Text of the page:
Swimming Away From The Liferaft

Swimming Away From The Liferaft

I have agoraphobia. I first noticed it in a pronounced way when I was about 14. Prior to that, I would just opt to stay home instead of going out. It got to be a pretty familiar practice. By 14, I would end up with massive anxiety fits. I took Grade 9 as home schooling and formally swapped to correspondence education in the next year. In my teens, I took to writing for a living. I worked in retail for a number of years (varying degrees of sucking). As soon as I could, I went back to working at home doing web design and programming.

Not being at home is like leaving the liferaft. Going out further is like swimming away from that liferaft. The stress, tension and fatigue of simply not being safe takes its toll. Even though treading water is realistic, exposure in the enemy. I actually feel this wave of relief when I get past the midpoint of a journey, turn for home and know that in the remaining hours I am closing in on a safe place.

Combine the above dynamic with exercise. My preferred exercise routine is walking. It’s my ideal way to lose weight, as it integrates my day-to-day life with exercise. I can get somewhere and get healthy. Try to square that away with increasing anxiety the longer and farther I walk from my safe place. There is a big impetus to not walk. I have been trying to squelch the drive to be safe in lieu of the drive to be healthy.

Why do I have agoraphobia? Safety. It took a lot of detective work, but my agoraphobia crests when my life in flux– when I am unsafe. In an ironic twist, when I get in a domestic quarrel, the best thing to do is walk out of the door and cool off. I know subconsciously that flux plus walking triggers my agoraphobia, so I don’t leave. If I’m not going to leave, I bottle my upset. I box up whatever hurt I am feeling because I cannot vent it well nor safely. If I can’t win an argument because players in my head are not on my side, I will cave on arguments that I could win. I will not champion myself because I am gambling with my safety. It’s better to be safe than right. That’s what I tell myself on some level.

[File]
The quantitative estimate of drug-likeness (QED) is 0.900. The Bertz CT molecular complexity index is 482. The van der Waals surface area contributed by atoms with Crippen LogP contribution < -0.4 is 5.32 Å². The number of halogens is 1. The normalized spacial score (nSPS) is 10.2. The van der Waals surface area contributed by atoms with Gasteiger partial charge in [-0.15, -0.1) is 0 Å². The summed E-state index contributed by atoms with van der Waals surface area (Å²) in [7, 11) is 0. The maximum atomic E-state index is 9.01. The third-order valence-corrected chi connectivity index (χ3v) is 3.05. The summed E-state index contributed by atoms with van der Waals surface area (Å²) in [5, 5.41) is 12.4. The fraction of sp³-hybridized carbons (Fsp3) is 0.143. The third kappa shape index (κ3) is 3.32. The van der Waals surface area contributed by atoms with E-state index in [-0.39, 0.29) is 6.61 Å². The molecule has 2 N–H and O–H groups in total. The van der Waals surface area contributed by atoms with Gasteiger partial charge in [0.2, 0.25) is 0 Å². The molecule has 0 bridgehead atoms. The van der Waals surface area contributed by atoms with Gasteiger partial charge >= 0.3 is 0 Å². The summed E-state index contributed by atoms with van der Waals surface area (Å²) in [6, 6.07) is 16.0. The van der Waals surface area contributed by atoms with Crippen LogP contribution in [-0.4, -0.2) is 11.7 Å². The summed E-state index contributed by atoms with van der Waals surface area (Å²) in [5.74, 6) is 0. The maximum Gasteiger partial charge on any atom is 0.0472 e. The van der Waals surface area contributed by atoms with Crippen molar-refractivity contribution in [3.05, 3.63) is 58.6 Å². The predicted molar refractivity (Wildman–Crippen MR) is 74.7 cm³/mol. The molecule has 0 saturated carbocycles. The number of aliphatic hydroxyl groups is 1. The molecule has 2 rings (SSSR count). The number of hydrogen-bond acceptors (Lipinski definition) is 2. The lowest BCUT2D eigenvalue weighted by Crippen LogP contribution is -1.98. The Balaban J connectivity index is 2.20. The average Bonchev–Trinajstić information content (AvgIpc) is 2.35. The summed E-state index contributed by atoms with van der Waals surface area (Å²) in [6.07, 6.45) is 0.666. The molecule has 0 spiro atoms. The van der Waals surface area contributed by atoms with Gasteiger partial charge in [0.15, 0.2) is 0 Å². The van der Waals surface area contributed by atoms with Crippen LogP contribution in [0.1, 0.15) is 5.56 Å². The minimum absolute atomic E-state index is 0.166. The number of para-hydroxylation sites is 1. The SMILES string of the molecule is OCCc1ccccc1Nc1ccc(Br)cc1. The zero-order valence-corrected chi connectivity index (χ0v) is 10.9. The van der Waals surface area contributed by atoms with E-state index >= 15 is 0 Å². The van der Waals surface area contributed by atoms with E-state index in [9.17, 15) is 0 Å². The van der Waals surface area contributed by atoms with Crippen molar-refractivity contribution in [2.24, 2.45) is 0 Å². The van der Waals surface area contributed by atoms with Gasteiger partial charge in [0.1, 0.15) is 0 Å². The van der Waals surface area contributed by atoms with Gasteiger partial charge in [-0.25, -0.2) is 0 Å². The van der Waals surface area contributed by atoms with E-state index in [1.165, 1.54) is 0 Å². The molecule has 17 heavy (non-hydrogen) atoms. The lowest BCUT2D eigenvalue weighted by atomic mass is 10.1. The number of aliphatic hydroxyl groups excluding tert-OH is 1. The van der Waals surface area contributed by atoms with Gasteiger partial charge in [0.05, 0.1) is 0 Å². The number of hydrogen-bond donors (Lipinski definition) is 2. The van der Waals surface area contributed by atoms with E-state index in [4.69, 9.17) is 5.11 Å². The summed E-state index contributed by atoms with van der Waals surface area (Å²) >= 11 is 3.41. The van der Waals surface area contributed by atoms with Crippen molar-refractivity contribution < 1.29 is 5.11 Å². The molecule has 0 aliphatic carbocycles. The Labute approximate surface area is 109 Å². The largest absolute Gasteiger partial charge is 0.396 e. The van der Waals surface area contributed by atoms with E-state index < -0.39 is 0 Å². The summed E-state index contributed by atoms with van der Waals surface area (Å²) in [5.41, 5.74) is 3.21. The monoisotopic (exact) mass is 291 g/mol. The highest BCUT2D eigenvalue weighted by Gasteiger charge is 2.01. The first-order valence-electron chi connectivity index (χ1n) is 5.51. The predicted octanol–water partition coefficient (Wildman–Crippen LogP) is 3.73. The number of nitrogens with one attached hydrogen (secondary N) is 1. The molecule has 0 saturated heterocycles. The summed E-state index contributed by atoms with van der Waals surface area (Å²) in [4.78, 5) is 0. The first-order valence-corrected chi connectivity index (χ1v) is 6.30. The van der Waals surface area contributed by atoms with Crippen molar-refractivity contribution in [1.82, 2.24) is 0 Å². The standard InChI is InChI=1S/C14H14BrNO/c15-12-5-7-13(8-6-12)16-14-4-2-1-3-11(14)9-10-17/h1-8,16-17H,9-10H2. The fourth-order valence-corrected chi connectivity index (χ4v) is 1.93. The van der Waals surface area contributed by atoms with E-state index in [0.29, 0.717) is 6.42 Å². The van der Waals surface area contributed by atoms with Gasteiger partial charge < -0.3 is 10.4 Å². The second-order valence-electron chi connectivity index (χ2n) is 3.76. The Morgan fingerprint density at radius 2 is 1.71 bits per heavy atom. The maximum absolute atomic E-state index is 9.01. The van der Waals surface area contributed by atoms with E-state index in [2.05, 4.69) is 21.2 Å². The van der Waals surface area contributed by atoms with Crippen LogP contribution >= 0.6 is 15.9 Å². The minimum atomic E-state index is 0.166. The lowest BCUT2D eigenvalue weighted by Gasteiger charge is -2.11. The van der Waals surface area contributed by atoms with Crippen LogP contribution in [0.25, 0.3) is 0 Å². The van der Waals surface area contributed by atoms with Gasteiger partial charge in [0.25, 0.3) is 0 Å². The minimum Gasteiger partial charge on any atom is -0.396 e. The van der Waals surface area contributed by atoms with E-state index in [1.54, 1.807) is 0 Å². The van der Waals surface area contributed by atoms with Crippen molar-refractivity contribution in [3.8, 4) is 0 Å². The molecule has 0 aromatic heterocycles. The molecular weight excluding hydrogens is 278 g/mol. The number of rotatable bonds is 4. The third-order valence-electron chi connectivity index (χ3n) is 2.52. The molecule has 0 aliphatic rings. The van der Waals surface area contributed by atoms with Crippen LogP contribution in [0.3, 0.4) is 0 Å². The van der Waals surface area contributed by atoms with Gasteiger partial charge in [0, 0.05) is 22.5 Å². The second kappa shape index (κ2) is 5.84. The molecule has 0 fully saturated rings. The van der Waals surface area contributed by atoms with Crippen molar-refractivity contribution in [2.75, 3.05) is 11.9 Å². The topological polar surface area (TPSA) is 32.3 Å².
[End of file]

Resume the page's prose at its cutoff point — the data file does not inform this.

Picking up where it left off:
The challenge I am facing is how to fight agoraphobia by wrestling the core issue: feeling safe. I felt safe for a few months in 2014. That bliss was almost a miss-able event because it was an absence of turmoil. 2015 demonstrated that outside forces can spark a lack of safety in me. The goal in 2016 is to get to the point of feeling safe. My partner once called me the bravest man she knows. Outwardly: I will agree. I can stare down hard things and get them done. Internally: there’s a big cave of fear. The fear is borne of a lack of safety. The lack of safety that came from my home life when I was a kid. I’m not a kid. I am capable to feeling myself safe. I am capable of squaring away that lack of safety with the reality that I am safer than most people. I am resourceful and I have a keen survival instinct. My survival instinct came from my long relationship with fear. It’s my driver– my vehicle. My goal is to turn the survival instinct into a tool instead of a vehicle. What will drive me if not fear and a need for safety? I don’t know. It would be great for me say, “I’m gonna be _____!” but I know that I don’t know what the next chapter looks like. That makes the liferaft of safety so hard to puncture. I may be adrift in a kiddie pool. I may be in shallow water. I may be an excellent swimmer. Losing the liferaft of agoraphobia, fear and anxiety is hard because it’s been a part of my life for so long.